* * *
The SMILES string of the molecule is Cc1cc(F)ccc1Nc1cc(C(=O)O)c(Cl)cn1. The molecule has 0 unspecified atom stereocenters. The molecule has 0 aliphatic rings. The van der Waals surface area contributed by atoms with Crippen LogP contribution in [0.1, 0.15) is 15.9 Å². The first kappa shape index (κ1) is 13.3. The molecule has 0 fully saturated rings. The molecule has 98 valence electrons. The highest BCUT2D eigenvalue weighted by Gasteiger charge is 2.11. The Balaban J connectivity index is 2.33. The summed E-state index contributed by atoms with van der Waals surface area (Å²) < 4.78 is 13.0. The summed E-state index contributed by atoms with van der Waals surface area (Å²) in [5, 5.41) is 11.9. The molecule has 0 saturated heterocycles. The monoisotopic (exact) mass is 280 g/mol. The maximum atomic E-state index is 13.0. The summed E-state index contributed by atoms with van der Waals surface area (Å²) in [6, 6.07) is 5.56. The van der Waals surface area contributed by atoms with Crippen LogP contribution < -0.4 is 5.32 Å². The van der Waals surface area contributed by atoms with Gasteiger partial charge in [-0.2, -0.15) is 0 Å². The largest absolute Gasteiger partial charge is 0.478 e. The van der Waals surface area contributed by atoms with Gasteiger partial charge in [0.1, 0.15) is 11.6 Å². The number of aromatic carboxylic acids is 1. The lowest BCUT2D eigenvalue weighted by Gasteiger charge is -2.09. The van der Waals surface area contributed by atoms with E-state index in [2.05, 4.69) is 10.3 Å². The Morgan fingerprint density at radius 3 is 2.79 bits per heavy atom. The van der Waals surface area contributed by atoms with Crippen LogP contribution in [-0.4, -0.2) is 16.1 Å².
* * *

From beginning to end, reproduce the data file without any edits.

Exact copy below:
The SMILES string of the molecule is Cc1cc(F)ccc1Nc1cc(C(=O)O)c(Cl)cn1. The molecule has 0 unspecified atom stereocenters. The molecule has 0 aliphatic rings. The van der Waals surface area contributed by atoms with Crippen LogP contribution in [0.1, 0.15) is 15.9 Å². The first kappa shape index (κ1) is 13.3. The molecule has 0 fully saturated rings. The molecule has 98 valence electrons. The highest BCUT2D eigenvalue weighted by Gasteiger charge is 2.11. The Balaban J connectivity index is 2.33. The summed E-state index contributed by atoms with van der Waals surface area (Å²) < 4.78 is 13.0. The summed E-state index contributed by atoms with van der Waals surface area (Å²) in [5, 5.41) is 11.9. The molecule has 0 saturated heterocycles. The monoisotopic (exact) mass is 280 g/mol. The maximum atomic E-state index is 13.0. The summed E-state index contributed by atoms with van der Waals surface area (Å²) in [6, 6.07) is 5.56. The van der Waals surface area contributed by atoms with Crippen LogP contribution < -0.4 is 5.32 Å². The van der Waals surface area contributed by atoms with Gasteiger partial charge in [-0.2, -0.15) is 0 Å². The largest absolute Gasteiger partial charge is 0.478 e. The van der Waals surface area contributed by atoms with Gasteiger partial charge in [0.1, 0.15) is 11.6 Å². The number of aromatic carboxylic acids is 1. The lowest BCUT2D eigenvalue weighted by Gasteiger charge is -2.09. The van der Waals surface area contributed by atoms with E-state index in [2.05, 4.69) is 10.3 Å². The Morgan fingerprint density at radius 3 is 2.79 bits per heavy atom. The van der Waals surface area contributed by atoms with Crippen LogP contribution in [-0.4, -0.2) is 16.1 Å².